The apparatus utilized was constructed according to FIGS. 3A and 3A', and embodied a xenon laser and a Plumbicon TV camera, the entire apparatus being installed on a platform to monitor effluent through a heat-resistant glass viewing port mounted in the wall of a transition duct disposed between an electrostatic solids precipitator (upstream) and the discharge stack (downstream). At this location, the stream velocity was about 10 meters/sec. and particulate concentrations ranged up to about 200 counts/mm.3.
Prior to monitoring service, the apparatus was calibrated by conducting measurements on precalibrated PSL (polystyrene latex) spheres having a refractive index close to that of fly ash. The PSL spheres were entrained in an aerosol exhausted into the atmosphere from the outlet of a 6.35 mm. diameter tube attached to the output of a Royco generator. The velocity of the aerosol stream was about 1.52 meters/min., with particulate concentrations of about 15 counts/mm.3. Sphere sizes measured included the following diameters, all in μm: 0.357, 0.481, 0.714, 0.822 and 1.1.
In monitoring the entrained fly ash, readings were taken at the following four points across the 7 ft. (213 cm.) diameter of the stack: 12 inch (30.5 cm.), 18 inch (45.7 cm.), 33 inch (83.9 cm.) and 62 inch (157 cm.) without difficulty. However, the specific test results hereinafter reported were those obtained at the 12 inch (30.5 cm.) position, in order to conform with the EPA apparatus installed position.
The laser peak power was varied from 300-400watts and the camera tube aperture size adjusted wherever necessary to limit the scattering intensities to the linear portion of the TV camera dynamic characteristic. In addition, a 30 cycle/sec. laser pulse repetition rate was utilized to ensure that the laser illuminated each particle field viewed in sequence only once, under the existing effluent discharge velocity. A 0.5μ sec. pulse was found to be sufficiently small to permit rapid determination of particle size distribution.
The following tests required only 8 seconds' total time duration each, and all three readings of each were made simultaneously. The three tests were made under different boiler operating conditions, as follows: Test No. 1 was conducted during the time that the electrostatic precipitator for fine particles (i.e., <4.0μm) was disabled; Test No. 2 was conducted after the precipitator had been restored to normal operation and stability had been achieved, and Test No. 3 was conducted with a normally operating precipitator, but when a richer fuel-air mixture was combusted than during Test No. 2.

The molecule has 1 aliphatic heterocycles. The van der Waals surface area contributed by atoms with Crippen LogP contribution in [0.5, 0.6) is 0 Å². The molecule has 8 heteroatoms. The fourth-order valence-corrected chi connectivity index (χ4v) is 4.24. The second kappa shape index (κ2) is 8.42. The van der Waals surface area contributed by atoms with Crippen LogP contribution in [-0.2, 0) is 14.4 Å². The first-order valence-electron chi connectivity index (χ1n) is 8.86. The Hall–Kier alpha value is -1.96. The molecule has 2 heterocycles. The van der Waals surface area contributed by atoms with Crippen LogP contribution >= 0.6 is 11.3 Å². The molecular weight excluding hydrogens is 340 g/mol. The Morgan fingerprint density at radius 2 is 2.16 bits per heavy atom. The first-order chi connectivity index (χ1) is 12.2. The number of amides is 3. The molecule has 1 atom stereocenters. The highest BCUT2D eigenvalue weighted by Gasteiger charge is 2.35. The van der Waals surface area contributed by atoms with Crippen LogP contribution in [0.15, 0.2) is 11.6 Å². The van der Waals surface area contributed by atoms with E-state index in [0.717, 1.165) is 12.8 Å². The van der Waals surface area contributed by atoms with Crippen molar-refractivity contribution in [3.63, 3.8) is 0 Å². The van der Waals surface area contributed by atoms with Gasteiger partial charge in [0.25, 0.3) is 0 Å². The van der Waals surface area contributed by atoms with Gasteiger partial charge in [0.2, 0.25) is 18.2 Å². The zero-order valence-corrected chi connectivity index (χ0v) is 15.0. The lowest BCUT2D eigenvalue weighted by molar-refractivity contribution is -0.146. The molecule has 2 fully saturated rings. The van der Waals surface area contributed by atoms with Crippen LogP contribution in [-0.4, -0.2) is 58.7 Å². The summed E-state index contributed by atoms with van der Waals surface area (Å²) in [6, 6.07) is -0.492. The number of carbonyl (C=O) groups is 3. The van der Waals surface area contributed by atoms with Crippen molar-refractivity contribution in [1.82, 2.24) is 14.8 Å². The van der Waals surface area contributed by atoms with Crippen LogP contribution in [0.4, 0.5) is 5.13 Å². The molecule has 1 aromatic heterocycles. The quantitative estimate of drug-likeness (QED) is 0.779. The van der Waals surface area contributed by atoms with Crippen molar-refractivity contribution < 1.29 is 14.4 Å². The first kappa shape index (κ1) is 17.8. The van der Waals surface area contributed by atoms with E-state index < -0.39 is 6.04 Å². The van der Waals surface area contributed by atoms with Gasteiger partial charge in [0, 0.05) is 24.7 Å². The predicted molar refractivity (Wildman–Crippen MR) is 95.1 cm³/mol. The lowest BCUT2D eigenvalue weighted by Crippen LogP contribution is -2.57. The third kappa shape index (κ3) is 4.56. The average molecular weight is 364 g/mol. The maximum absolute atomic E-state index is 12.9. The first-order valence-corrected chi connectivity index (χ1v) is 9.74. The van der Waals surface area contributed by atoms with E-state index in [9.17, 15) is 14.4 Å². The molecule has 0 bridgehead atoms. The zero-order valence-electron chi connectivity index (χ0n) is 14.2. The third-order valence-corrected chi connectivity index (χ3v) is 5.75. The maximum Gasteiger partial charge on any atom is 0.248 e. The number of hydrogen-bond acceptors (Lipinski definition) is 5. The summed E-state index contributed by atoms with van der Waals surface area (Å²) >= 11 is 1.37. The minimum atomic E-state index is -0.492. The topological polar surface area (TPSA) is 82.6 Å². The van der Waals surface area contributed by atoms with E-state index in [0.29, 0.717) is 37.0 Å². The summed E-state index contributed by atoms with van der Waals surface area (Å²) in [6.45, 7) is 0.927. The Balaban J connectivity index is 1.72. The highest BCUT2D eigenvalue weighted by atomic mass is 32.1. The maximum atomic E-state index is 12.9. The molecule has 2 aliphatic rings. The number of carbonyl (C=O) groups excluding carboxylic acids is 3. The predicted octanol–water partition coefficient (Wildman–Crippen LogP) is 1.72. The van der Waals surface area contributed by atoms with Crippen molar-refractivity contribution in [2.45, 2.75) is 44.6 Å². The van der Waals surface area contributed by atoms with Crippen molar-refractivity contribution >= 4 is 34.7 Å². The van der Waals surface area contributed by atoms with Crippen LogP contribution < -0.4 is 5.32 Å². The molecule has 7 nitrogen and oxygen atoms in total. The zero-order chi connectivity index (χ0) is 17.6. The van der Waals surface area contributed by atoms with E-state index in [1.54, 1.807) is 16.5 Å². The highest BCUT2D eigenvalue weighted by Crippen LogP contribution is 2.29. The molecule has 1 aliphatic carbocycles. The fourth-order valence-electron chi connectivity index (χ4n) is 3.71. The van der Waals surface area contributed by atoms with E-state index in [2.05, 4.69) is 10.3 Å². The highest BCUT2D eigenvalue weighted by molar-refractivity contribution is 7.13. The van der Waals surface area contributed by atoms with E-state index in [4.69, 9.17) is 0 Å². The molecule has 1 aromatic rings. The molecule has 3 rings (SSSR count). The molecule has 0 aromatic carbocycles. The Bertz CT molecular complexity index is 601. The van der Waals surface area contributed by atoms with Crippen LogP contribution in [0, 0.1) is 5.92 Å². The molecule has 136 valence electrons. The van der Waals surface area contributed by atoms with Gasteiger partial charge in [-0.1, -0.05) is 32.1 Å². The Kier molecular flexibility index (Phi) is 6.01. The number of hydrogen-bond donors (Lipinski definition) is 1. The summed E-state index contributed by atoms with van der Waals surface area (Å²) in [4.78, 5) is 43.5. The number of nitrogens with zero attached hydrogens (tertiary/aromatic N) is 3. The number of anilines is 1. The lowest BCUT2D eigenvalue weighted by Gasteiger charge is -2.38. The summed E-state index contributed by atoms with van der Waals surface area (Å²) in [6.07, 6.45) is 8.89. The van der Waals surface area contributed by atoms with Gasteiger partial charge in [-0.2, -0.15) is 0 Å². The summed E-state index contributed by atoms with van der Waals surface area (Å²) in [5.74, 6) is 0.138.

The values denoted with a single asterisk (*) superscript are measured Total Loadings of Particulate Solids, whereas those denoted with a double asterisk (**) are EPA Train-Measured Total Loadings, all in grains/ft.3.
______________________________________ Channel Median Size ParticleInstrument Width Size Channel WtReading (μm) (μm) Count (grain/ft3)______________________________________TEST No. 1Channel A-Channel B 2.15 1.6 655 0.0007Channel B-Channel C 2.85 3.92 9,174 0.144Channel C-Channel D 2.50 6.4 262 0.017 0.162* 0.151**TEST No. 2Channel A-Channel B 1.25 0.935 0 0Channel B-Channel C 1.69 2.28 17,693 0.048Channel C-Channel D 1.45 3.74 524 0.006 0.054* 0.054**TEST No. 3Channel A-Channel B 0.95 0.74 19,659 0.0018Channel B-Channel C 1.31 2.0 32,765 0.0580Channel C-Channel D 1.24 3.2 786 0.0056 0.065* 0.076**______________________________________
Example I shows very good agreement between measurements obtained with this invention and those obtained with the EPA train. However, the EPA train measurements required a total of about 8 hours for analysis and interpretation, as compared with practically instantaneous read-out for this invention. Moreover, the EPA train is inconvenient to use, since one has to mount the sampling probe within the stack and, also, cannot change probe position easily in the event that testing at a different point, or several points in rapid sequence, is desired.